Protest Fears On Eve of G8 Summit

She's done it so many times that it takes Chiara Cassurino only a few minutes to get ready. She'll strap on makeshift body armor fashioned from a cut-up foam mattress, don a gas mask and goggles, top it off with a construction worker's hard hat — and hit the streets.

Cassurino is one of tens of thousands of protesters set to take part in demonstrations on the sidelines of a summit of the world's big industrial powers — the latest such gathering to be targeted by marchers loosely grouped under the banner of the anti-globalization movement.

Most of the protesters say they want to make a point — peacefully — about forgiving Third World debt, reining in giant corporations, improving workers' conditions, or another in the constellation of left-leaning causes associated with the movement. But others girded for a violent confrontation.

As the first of the leaders began arriving Thursday, the initial demonstration came off without incident. About 1,000 people, nearly all exiled Iranians, staged mock stonings and hangings — using foam ``stones'' and nooses — to press their demands for a boycott of business with Iran. Police kept a close watch but did not intervene.

Demonstrations on Friday, the summit's opening day, were expected to be far larger — and potentially explosive. Cassurino's group, an anarchy-minded Italian bloc called Tute Bianche, or White Overalls, for their trademark jumpsuits, says it's determined to break into a sealed-off area surrounding the summit sites, known as the Red Zone.

Up to 20,000 police and soldiers are guarding the area encompassing Genoa's medieval city center and parts of its old port, which is closed to all but residents, journalists and summit participants. At the heart of the restricted-access zone, secured by tall wire-mesh barriers blocking off the cobbled streets, is the ornate 14th-century Palazzo Ducale, where the leaders of the Group of Eight — the United States, Japan, Germany, Britain, France, Italy and Canada, plus Russia — will meet.

Tute Bianche says it's determined to breach the barricades by forming human chains and overwhelming police through sheer numbers, and the group's rank and file say they're steeled for whatever kind of melee breaks out.

``If it's violent, that's up to the police,'' said Cassurino, a 23-year-old veteran of half a dozen such protests, including a clash at the World Bank-International Monetary Fund's annual meeting in Prague last year that left hundreds injured.

President Bush has taken a hard line against militant protesters.

``Those who try to disrupt and destroy and hurt are really defeating their cause, it seems to me,'' he told foreign journalists Tuesday before leaving Washington. ``I think a lot of people in the world are just sick of it.''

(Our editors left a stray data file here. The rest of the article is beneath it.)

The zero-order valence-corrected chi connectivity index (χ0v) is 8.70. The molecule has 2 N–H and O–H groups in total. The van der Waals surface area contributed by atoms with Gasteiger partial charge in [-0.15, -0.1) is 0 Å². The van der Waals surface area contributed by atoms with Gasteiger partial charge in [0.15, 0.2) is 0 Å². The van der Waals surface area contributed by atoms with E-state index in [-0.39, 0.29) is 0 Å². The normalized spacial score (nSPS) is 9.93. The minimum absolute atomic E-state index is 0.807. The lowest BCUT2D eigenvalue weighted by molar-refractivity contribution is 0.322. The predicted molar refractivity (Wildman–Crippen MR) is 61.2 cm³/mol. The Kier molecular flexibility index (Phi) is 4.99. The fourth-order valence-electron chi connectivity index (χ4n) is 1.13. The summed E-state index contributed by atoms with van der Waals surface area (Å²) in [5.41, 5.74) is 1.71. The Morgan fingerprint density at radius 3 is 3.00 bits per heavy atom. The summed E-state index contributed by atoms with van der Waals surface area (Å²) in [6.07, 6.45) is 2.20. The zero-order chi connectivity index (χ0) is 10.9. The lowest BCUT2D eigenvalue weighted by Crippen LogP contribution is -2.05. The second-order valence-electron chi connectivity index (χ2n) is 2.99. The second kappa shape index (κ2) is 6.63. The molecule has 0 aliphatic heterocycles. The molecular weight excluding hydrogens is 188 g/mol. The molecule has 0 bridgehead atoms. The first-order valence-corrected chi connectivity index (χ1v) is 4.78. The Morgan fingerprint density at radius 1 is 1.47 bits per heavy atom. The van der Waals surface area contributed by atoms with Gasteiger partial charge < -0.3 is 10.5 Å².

With Genoa's international airport closed and regular rail service suspended, protesters poured into the city aboard special chartered trains. The Genoa Social Forum, an umbrella group that is organizing demonstrations by hundreds of separate groups, said it expects up to 30,000 people to arrive in the next day aboard some 25 trains.

On Wednesday evening, young protesters whooped and whistled as their train pulled into the Brignole station near the heart of the city — then bent to struggle with bulky knapsacks and bedrolls. Many carried makeshift protective gear such as shin guards and knee pads.

For the past 19 months, gatherings of organizations like the European Union and the World Bank-IMF have attracted international summit-hoppers who gravitate from one protest to the next. But Italy also has a well-established homegrown anarchist movement, which is out in force for this summit.

Tute Bianche's staging ground is a soccer and rugby station east of the city center, where hundreds of protesters are camping out in tent dormitories. Volunteers man a desk to register arrivals and take contact telephone numbers. ``Welcome, Disobedient Ones!'' said a sign at the gates.

The stadium was adorned with eight big plastic pig heads, said by protesters to represent the G-8 governments. Leaders of the industrial nations are ``deeply unjust,'' said Peppe de Cristofaro, 30, a demonstrator from the Young Communist group.

Multinational corporations that are traditional targets of anti-globalization protests braced for trouble. McDonald's boarded up its four restaurants in Genoa for the duration of the summit. Two small parcel bombs exploded Wednesday in the offices of the Italian clothing giant Benetton in Treviso, near Venice.